Spellings- how to get your reluctant readers interested

Getting reluctant readers reading is so fun! You just have to think outside the box. This blog will give simple ideas to help with spelling and sentence reading.

Bake it

In a few of my nanny roles, I’ve done something I like to call “Baking Thursdays”, I let the children choose the recipes the day before so I can make sure I get the ingredients in, and I also encourage savoury as well as sweet. Some recipes really challenged us, but that’s the point. Sometimes they looked disastrous but they usually tasted yummy.

To turn them into even more of a learning experience (not just maths- measures and science) but phonics too, I write their current spellings, sounds and tricky words, they have to read them before they eat them, and put them in a sentence. I also asked them to choose a word or sound for other people in the house to eat.

In one role, we had swimming on the Friday so I used the baking in their packed tea, the jelly was a little tricky to transport!

Chalk it

On sunny days, write their spellings out large on the patio. If you don’t have a patio, use the pavement or go to the park and use the path, chalk washes away easily. The rain will wash it. Other children might learn from the words too!

Play a game where they jump on the word that you shout out. For younger learners, start with sounds.

Let them write the words underneath yours. Or say the word and see if they can write it from memory.

Hide and seek it

There are four forms to this game!

  1. Sounds

For our younger learners, it is a good start to just write the sound on a piece of paper and hide it for them to find.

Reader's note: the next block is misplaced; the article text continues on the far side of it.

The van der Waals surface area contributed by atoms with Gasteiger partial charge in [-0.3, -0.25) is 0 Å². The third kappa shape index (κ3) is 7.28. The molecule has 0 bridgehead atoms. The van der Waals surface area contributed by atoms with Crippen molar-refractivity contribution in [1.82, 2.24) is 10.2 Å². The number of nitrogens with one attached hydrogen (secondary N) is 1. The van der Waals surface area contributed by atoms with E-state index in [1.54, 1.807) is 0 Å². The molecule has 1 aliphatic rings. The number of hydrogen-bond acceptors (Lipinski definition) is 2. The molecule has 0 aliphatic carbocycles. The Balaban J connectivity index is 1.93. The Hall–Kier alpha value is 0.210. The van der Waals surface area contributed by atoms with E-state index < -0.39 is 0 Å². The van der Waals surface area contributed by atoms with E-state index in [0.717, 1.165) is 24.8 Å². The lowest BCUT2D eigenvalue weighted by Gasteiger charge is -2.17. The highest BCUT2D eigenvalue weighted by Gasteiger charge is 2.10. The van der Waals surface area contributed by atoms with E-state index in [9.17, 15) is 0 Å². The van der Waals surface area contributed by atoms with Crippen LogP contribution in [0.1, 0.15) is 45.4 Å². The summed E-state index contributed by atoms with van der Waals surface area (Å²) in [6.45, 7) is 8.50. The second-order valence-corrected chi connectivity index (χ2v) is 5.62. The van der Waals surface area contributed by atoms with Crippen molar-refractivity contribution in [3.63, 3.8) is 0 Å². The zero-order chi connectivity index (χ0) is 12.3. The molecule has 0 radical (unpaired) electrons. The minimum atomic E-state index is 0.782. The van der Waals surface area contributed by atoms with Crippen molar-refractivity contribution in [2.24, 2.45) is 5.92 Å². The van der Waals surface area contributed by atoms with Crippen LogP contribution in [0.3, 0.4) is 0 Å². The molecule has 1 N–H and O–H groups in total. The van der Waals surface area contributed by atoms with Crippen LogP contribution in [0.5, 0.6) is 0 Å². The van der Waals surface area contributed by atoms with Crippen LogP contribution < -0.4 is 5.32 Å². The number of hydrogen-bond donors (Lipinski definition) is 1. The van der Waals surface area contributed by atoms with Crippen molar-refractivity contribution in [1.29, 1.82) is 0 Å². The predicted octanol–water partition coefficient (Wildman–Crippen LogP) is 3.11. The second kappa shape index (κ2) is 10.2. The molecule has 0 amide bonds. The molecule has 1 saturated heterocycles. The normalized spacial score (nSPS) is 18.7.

2. Words

I would take the word from the spelling, write it on a piece of paper and hide them around the house. Waiting in the kitchen, both siblings went around the house to find them together. Even though they were the eldest child’s spellings, the little one was so invested and got great exposure to the words. She could usually tell me what the words started (initial sound) with also.

The child has to read the word to you before they can find the next one.

You can repeat this game several times with the same words but add a timing element. How fast can they do it. Can they beat it? Repetition supports their learning.

On sunny days, hide the words in the garden or park but make sure they don’t fly away!

3. Sentences

Same as above but this time I would write the word in a sentence. Too often, as a teacher, I would have to give spelling tests and some children would have learnt how to spell the words but have no idea what it meant. By modelling the word in a sentence, it gives the child context. You can form the sentences together and you scribe, this helps you to know if they understand.

4. Missing word sentences

This really helps you find if they have consolidated the learning. Write out the sentence but leave a gap where the word from their spellings should fit.